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Brown Backtrack - Auckland Arts Budget Cuts U-Turn

18 May 2023

An unexpected announcement - with the Auckland Mayor revealing a 'significant softening' towards funding cuts for underfire sectors like arts and culture thanks to the public outcry.

The sun is shining on Tāmaki Makaurau after the Auckland Council budget revelation. Photo: Ethan Johnson/Unsplash.

Instead of a slow march to the gallows, has the vocal opposition to Auckland Council’s proposed budget cuts given arts and culture in Tāmaki Makaurau an 11th-hour reprieve?

As everyone involved in the Super City’s creative community braced for impact with the $35.6 million proposed slashing of support for 2023/24 due to be considered next month, there’s been an unexpected – but warmly welcomed – announcement from Auckland Mayor Wayne Brown.

In a statement, Brown – who has been under fire for his stance on funding the arts, including an unfavourable comparison of Auckland Art Gallery to a corner dairy – has now revealed he “intends to propose changes to the draft annual budget 2023/24 when he tables the final budget proposal at the Governing Body in early June.”

That includes a “significant softening of the proposed funding cuts to regional services that Aucklanders value” – explicitly citing Citizens Advice Bureau, homelessness initiatives, the Southern Initiative, regional grants, and funding for regional events, arts, and culture.

Brown is quoted “I have listened carefully to public feedback and the views of elected members. There is just about a consensus that Auckland Council should not proceed with all the cuts to social and cultural spending that council staff proposed to me in December.

“A number of councillors have been effective and constructive advocates for these services, and I wish to particularly thank them for that input.

“While a substantial reduction in operating expenditure across the Group remains crucial to balancing the budget, which will include some cuts to regional services, I agree that we should not proceed with the cuts that come at the expense of services that are highly valued by local communities.” 

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Auckland Deputy Mayor Desley Simpson (left) and Auckland Mayor Wayne Brown (right). Photo: Supplied.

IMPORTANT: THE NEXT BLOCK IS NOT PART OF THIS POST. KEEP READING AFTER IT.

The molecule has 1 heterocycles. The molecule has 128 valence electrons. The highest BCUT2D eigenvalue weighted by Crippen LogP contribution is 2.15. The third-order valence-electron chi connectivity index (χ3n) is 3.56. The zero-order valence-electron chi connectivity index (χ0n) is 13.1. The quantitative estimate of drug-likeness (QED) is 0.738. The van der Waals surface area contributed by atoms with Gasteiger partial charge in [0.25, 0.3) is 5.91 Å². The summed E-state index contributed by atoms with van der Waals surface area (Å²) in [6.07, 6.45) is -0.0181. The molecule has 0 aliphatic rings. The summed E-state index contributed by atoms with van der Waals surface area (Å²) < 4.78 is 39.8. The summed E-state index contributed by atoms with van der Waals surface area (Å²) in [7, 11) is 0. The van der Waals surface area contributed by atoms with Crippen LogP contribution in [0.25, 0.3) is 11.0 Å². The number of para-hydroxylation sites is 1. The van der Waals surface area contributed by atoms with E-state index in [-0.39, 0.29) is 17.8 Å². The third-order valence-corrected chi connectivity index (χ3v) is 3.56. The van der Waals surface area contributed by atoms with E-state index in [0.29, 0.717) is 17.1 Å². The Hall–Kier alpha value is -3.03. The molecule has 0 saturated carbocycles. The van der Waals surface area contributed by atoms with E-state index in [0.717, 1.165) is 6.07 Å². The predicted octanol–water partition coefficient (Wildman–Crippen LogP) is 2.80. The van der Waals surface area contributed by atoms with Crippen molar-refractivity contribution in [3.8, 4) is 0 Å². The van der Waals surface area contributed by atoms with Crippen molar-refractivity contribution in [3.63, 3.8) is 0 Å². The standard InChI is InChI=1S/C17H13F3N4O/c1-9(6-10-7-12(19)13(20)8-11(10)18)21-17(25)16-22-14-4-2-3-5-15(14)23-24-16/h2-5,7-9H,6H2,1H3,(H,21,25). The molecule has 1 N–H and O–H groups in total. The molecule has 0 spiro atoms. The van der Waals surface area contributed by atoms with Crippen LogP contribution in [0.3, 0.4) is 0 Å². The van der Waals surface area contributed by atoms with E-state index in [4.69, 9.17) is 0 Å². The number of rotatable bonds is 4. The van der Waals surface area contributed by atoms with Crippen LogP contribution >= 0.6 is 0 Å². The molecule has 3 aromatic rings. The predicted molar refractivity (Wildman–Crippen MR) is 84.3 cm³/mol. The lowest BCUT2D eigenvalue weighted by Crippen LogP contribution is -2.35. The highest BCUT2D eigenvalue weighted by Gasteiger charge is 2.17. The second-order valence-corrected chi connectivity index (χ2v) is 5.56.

Deputy Mayor Desley Simpson weighed in, stating "The Mayor and I are both keen supporters of arts and culture and have listened to Aucklanders' views on how we can reduce the impact of cuts on the sector.  While softening the cuts is important in the short-term, the long-term work we are doing to secure a sustainable, fair funding position is just as important.”

There is no doubt that this is great news – the people of Tāmaki Makaurau have spoken, and even more importantly, been heard.

Campaigns to activate support for the already under-pressure creative sector came like a wall of solidarity. Creative leaders spoke up, bandied together to speak with a combined voice and put together resources to help others find their voice. For that, everyone involved and all who took part deserve to feel a sense of satisfaction.

But are Auckland’s currently funded creative organisations and individuals out of the woods just yet?

The Council statement also points out Brown will continue to work constructively with the Government on modernising the legislation relating to regional arts and culture funding.

While the Mayor reiterates the council’s new stance of supporting the reduction of cuts, it will depend on a majority of the Governing Body supporting a balanced budget which includes a range of levers, including rates and assets.

Essentially, the noose has been loosened. The arts and culture cuts will not be as brutal as the $35.6 million originally touted, but it remains to be seen if the “significant softening” goes as far as everyone is hoping it will.